She feels a real sense of obligation to get all the information that she can from the President, and any opportunity that she has to speak to the President, she wants to ask questions, wants to get the information out to the American people so they can be informed.
What sense do you get from her regarding the state of news coverage today?
I think she's disappointed, particularly in the lead up to the Iraq war. I think she feels the press weren't asking tough questions, and disappointment in the White House in their lack of response to the questions that were asked. And their lack of honesty, I think, is deeply, deeply concerning for her.
A big issue in the film is how important the Press Corp is in asking questions. And with the war we have a pretty acute example of the press not asking hard questions. Arguably, we might have not have ended up in this war in Iraq had the press pushed the President more and really looked at the facts the White House was presenting, and question those facts, question the sources, and gotten some real answers.
In that regard she's more like the Edward R. Murrow's and Walter Cronkite's of the world.
Absolutely. And at the same time, hers is an incredible personal story. She's a child of immigrants who were illiterate. As a young girl coming from Detroit, and having very few resources, moving to Washington, not knowing anybody in D.C. It's a great story of speaking truth to power. What an extraordinary person to speak up to Presidents over and over and over again, continuously, relentlessly.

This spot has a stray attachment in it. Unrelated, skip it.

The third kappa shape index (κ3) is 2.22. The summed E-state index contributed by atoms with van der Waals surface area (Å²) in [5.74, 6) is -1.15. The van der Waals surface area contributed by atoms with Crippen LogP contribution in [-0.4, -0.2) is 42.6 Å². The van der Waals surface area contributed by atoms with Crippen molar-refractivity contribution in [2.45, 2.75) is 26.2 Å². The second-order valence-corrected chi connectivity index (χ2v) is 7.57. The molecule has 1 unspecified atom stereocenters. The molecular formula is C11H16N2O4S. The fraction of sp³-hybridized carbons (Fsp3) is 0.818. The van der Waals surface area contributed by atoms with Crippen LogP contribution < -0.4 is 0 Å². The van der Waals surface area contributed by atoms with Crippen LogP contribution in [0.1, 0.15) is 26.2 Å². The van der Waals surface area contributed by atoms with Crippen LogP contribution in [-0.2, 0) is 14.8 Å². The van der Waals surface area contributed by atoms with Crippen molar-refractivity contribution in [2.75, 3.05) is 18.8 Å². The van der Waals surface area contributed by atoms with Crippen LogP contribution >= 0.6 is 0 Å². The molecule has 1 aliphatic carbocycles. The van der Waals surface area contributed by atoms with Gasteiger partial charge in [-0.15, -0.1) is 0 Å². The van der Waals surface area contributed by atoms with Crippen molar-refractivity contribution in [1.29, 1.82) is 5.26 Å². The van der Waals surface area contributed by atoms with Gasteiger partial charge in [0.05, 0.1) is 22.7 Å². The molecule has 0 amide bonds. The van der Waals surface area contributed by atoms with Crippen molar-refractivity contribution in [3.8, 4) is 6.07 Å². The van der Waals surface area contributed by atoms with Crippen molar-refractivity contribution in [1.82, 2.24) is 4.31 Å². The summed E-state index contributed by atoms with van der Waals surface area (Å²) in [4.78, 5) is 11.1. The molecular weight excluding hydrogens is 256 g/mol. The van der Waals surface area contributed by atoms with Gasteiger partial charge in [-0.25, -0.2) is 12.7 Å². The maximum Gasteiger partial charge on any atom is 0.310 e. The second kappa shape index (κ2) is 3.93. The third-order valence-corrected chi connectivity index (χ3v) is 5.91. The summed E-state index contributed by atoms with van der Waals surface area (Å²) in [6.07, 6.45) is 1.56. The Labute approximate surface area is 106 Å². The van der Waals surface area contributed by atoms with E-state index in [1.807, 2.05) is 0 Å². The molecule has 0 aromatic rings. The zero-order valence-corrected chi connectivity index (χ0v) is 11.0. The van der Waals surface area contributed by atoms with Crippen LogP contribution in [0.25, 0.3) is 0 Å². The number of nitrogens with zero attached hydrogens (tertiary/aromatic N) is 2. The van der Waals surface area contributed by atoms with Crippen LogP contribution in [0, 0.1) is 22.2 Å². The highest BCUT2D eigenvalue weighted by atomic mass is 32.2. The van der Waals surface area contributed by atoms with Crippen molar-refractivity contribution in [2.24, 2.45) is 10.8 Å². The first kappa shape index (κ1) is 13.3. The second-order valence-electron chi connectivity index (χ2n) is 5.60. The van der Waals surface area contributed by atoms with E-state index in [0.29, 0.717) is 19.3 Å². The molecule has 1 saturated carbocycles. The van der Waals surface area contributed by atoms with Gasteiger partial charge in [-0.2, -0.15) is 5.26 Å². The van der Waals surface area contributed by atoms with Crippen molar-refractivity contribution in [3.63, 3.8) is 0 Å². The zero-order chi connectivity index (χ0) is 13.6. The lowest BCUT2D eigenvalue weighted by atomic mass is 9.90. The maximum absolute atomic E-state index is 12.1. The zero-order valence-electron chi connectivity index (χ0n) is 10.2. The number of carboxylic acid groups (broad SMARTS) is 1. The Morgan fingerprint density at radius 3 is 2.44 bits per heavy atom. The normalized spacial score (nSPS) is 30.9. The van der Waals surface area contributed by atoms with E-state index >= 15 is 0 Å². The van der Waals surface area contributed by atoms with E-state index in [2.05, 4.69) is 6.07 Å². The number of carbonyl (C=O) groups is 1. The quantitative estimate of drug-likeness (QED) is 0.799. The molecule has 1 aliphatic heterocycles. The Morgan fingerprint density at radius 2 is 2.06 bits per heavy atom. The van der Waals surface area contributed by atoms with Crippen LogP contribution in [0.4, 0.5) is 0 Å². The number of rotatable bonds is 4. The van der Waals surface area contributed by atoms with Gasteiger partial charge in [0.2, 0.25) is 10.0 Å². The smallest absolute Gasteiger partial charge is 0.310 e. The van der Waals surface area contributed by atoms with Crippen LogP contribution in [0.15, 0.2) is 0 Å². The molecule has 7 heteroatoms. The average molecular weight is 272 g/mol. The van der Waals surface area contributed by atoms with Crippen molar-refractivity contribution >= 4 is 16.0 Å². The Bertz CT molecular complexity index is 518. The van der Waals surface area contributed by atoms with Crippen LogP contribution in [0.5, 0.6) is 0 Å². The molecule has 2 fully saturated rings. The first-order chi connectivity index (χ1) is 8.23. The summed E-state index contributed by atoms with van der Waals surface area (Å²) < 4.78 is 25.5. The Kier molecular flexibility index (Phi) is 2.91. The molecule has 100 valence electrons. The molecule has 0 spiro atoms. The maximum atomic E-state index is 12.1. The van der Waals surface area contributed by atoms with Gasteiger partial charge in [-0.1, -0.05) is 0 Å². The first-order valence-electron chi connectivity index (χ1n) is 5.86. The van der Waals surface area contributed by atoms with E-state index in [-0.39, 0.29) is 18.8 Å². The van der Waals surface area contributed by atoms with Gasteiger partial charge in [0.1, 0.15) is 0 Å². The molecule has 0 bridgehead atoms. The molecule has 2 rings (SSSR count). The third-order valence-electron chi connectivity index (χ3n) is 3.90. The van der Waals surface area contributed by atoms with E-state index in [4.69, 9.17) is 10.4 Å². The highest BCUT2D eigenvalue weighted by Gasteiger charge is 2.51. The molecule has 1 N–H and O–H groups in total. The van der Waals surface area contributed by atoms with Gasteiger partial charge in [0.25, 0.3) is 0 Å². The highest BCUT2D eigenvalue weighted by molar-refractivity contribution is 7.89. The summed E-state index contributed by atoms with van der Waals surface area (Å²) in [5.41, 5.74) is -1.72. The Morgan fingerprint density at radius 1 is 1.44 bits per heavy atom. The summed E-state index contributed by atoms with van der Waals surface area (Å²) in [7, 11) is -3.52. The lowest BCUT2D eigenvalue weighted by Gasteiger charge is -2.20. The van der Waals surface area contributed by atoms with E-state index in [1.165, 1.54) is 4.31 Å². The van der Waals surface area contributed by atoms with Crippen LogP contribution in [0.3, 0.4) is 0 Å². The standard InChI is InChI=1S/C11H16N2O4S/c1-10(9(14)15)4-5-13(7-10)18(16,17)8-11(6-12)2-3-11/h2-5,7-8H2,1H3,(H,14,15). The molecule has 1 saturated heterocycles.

But most importantly the film raises questions about the role of the press in a democracy, and just how absolutely crucial it is to have institutions that support journalists like Helen Thomas. There are very few people who are looking out for us, who are willing to ask the tough questions. And unfortunately, with the current administration, you don't really feel like they're looking out for the American people, and that their interests are in line with our interests. And having reporters who ask those questions and intervene on our behalf is crucial. And that is Helen Thomas. That is how she has spent her life and what she represents. And that's why I think she's deserving of a documentary, because she is so unique.